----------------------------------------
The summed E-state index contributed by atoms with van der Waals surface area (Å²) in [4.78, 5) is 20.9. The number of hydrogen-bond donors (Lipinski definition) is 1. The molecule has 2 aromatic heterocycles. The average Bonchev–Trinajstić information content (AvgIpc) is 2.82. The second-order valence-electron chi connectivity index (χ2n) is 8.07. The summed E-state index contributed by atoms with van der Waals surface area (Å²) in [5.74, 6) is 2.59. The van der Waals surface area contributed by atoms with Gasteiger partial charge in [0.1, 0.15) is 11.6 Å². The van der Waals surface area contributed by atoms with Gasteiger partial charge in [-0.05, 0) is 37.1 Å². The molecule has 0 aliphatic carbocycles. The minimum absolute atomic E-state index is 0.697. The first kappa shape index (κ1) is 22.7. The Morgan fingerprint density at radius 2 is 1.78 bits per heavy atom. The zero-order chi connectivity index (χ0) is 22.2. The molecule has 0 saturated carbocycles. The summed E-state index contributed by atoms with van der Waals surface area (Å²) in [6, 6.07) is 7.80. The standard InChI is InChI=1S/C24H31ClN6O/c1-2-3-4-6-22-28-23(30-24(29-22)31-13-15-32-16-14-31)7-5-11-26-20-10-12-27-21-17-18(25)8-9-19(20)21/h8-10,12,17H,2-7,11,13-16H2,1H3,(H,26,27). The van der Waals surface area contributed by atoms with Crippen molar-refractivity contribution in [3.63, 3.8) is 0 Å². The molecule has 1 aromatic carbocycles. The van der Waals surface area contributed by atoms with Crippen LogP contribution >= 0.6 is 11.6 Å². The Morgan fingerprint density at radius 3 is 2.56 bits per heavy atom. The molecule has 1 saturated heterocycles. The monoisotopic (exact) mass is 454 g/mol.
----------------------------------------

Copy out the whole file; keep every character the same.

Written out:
The summed E-state index contributed by atoms with van der Waals surface area (Å²) in [4.78, 5) is 20.9. The number of hydrogen-bond donors (Lipinski definition) is 1. The molecule has 2 aromatic heterocycles. The average Bonchev–Trinajstić information content (AvgIpc) is 2.82. The second-order valence-electron chi connectivity index (χ2n) is 8.07. The summed E-state index contributed by atoms with van der Waals surface area (Å²) in [5.74, 6) is 2.59. The van der Waals surface area contributed by atoms with Gasteiger partial charge in [0.1, 0.15) is 11.6 Å². The van der Waals surface area contributed by atoms with Gasteiger partial charge in [-0.05, 0) is 37.1 Å². The molecule has 0 aliphatic carbocycles. The minimum absolute atomic E-state index is 0.697. The first kappa shape index (κ1) is 22.7. The Morgan fingerprint density at radius 2 is 1.78 bits per heavy atom. The zero-order chi connectivity index (χ0) is 22.2. The molecule has 0 saturated carbocycles. The summed E-state index contributed by atoms with van der Waals surface area (Å²) in [6, 6.07) is 7.80. The standard InChI is InChI=1S/C24H31ClN6O/c1-2-3-4-6-22-28-23(30-24(29-22)31-13-15-32-16-14-31)7-5-11-26-20-10-12-27-21-17-18(25)8-9-19(20)21/h8-10,12,17H,2-7,11,13-16H2,1H3,(H,26,27). The van der Waals surface area contributed by atoms with Crippen molar-refractivity contribution in [3.63, 3.8) is 0 Å². The molecule has 1 aromatic carbocycles. The van der Waals surface area contributed by atoms with Crippen LogP contribution >= 0.6 is 11.6 Å². The Morgan fingerprint density at radius 3 is 2.56 bits per heavy atom. The molecule has 1 saturated heterocycles. The monoisotopic (exact) mass is 454 g/mol.